This method is limited to tree-based models. Decision tree models always overfit the training data unless we limit the tree growth by setting a lower value for the max_depth (tree depth) hyperparameter.
Even if we limit the tree growth during training, decision tree models may still overfit the training data. A useful approach to reduce overfitting in decision trees is creating ensembles. An ensemble (group) is a collection of multiple decision trees created from subsets of the training data and features.
For example, a random forest is an ensemble that contains a group of uncorrelated decision trees.
Compared to a decision tree model, a random forest is less likely to overfit the training data because of its extra randomness.
The extra randomness occurs in random forests due to uncorrelated trees. The data is well mixed up when creating a random forest. In addition to that, the final outcome is calculated by averaging the outcomes of each uncorrelated tree. So, a random forest can produce more accurate and stable results than a single decision tree.
6️⃣ Addressing overfitting with pre‐pruning
Pruning methods are applied to prevent overfitting in decision trees. There are two main types of pruning methods called pre‐pruning and post-pruning.
By default, a decision tree is grown into its full depth. Fully grown trees always overfit the training data.
In decision trees, pruning is the process of controlling the growth of the tree.
Pre-pruning applies an early stopping rule which stops the growth of a decision tree too early. After pre-pruning, the decision tree has fewer branches. We can apply pre-pruning in decision trees by limiting the values of the following hyperparameters.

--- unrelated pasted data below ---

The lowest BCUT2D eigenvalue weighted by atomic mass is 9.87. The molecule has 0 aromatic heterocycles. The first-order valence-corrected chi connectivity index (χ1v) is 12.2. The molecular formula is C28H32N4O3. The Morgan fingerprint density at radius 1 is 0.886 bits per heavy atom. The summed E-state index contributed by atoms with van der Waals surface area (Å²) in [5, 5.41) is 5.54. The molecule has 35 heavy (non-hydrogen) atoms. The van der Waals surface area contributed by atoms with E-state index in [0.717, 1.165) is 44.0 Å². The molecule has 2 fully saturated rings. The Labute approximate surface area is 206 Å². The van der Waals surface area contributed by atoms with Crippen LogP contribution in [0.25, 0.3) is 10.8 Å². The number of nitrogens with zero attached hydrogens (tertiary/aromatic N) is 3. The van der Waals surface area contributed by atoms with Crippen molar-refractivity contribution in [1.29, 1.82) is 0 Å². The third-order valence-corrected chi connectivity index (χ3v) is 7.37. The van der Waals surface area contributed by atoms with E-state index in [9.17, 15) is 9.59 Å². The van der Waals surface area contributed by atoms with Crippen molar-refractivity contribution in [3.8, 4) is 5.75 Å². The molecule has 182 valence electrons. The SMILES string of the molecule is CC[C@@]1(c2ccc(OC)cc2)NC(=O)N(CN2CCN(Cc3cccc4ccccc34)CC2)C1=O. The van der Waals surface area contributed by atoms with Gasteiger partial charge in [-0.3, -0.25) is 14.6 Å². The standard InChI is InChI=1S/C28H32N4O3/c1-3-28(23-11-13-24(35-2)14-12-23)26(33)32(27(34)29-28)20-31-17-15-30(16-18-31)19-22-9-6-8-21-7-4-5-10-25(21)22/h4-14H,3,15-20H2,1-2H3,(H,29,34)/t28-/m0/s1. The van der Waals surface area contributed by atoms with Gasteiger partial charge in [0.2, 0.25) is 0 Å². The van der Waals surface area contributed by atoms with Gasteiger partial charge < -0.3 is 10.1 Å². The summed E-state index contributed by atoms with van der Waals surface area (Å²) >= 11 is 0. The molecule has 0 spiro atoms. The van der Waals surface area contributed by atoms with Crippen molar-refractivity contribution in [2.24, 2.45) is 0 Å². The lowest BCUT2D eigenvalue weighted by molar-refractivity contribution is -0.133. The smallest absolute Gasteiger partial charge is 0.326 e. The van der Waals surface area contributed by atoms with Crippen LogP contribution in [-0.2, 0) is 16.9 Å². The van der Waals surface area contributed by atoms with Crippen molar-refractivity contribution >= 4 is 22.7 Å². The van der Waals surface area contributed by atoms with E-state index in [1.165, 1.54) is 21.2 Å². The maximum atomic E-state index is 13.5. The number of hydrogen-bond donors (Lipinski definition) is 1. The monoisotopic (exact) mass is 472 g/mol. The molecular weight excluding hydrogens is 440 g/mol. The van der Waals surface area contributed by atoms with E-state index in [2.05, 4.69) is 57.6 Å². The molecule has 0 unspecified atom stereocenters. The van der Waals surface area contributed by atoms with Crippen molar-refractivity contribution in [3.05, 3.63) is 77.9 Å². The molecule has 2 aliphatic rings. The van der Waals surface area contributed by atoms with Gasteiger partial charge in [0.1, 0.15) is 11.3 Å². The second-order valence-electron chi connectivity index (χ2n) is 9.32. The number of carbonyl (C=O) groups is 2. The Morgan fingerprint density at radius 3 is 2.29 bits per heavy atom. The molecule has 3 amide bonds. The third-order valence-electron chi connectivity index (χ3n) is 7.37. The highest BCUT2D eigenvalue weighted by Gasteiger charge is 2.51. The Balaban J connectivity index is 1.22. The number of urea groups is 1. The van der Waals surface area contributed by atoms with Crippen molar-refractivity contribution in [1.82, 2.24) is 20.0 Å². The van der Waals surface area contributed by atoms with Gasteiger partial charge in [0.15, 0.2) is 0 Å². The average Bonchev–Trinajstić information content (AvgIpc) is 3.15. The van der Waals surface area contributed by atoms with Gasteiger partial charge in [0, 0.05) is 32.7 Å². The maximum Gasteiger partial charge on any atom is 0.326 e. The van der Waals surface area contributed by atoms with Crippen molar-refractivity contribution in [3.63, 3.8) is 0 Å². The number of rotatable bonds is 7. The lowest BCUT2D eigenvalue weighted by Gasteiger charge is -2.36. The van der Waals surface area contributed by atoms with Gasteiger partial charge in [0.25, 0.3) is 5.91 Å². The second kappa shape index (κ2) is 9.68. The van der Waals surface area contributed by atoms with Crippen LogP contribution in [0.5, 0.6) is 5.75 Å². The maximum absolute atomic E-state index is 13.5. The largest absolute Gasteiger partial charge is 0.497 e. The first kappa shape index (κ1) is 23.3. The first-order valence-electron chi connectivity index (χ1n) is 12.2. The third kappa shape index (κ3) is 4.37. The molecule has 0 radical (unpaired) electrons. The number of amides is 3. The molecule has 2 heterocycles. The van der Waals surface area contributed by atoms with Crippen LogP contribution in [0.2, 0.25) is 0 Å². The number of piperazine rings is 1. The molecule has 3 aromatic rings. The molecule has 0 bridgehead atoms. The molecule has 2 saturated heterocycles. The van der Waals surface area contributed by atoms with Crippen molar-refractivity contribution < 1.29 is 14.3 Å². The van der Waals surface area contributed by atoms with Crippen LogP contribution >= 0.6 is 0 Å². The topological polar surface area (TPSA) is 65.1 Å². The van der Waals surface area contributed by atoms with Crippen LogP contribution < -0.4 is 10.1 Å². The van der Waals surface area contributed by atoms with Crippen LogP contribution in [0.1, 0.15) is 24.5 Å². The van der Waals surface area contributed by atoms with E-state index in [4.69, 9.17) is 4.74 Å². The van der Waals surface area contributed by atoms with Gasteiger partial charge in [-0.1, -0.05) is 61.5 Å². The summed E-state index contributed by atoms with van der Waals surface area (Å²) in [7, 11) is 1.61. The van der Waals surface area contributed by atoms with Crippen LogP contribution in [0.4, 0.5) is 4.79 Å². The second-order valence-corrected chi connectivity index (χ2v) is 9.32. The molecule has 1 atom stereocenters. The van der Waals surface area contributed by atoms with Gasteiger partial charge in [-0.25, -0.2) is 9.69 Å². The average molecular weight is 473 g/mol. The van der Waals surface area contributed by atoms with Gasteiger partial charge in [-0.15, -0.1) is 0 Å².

- max_depth: The maximum depth of the tree. Decreasing this value prevents overfitting.
- min_samples_leaf: The minimum number of samples required to be at a leaf node. Increasing this value prevents overfitting.
- min_samples_split: The minimum number of samples required to split an internal node. Increasing this value prevents overfitting.
There are two common methods to tune these hyperparameters.
- Measure the influence of a single hyperparameter at a time while keeping other hyperparameters on their default values. For this, we can use the validation curve to detect overfitting.
- Tuning multiple hyperparameters at once. The validation curve cannot be used here to measure the influence of multiple hyperparameters. Here, grid search or random search should be used to tune multiple hyperparameters at once.
7️⃣ Addressing overfitting with post‐pruning
The post-pruning is the process of removing parts of the tree after the tree has been fully grown.
Cost complexity pruning (ccp) is a post-pruning method. It involves finding the right value for the ccp_alpha hyperparameter in Scikit-learn decision tree classes.
The default value of ccp_alpha is zero which means no pruning will be performed by default. Larger values increase the number of nodes to be pruned and reduce the tree depth. So, larger values of ccp_alpha prevent overfitting.
To find the optimal value for the ccp_alpha hyperparameter:
- We can try different values such as 0.01, 0.02, 0.05, 0.1, etc., and monitor training and validation scores.
- We can pass all effective alpha values to the ccp_alpha hyperparameter one at a time and then calculate the training and validation scores. All effective values of alpha can be accessed by the ccp_alphas attribute.
At alpha=0.06, the validation accuracy begins increasing while the training accuracy almost remains the same. The next available value for alpha is 0.12 which has very poor performance scores. According to this plot, the optimal value for the alpha is 0.06.
8️⃣ Addressing overfitting with noise regularization
Adding noise to the existing data is an effective regularization method to prevent overfitting in neural networks. We usually add noise to the input layer of a neural network as the input layer holds the training data although it is possible to add noise to the hidden layers and output layers as well.
When adding noise to the training data, a small amount of noise will be added to each training instance and generate different versions of the same instance. That will expand the original dataset! This will implicitly add more training data to the original dataset. Adding more training data will help to prevent overfitting.
In addition to that, after adding noise to the data, the model will not solely capture noise in the training data. That will also help to reduce overfitting.
9️⃣ Addressing overfitting with dropout regularization
Dropout regularization is a neural network-specific regularization method to prevent overfitting in neural networks.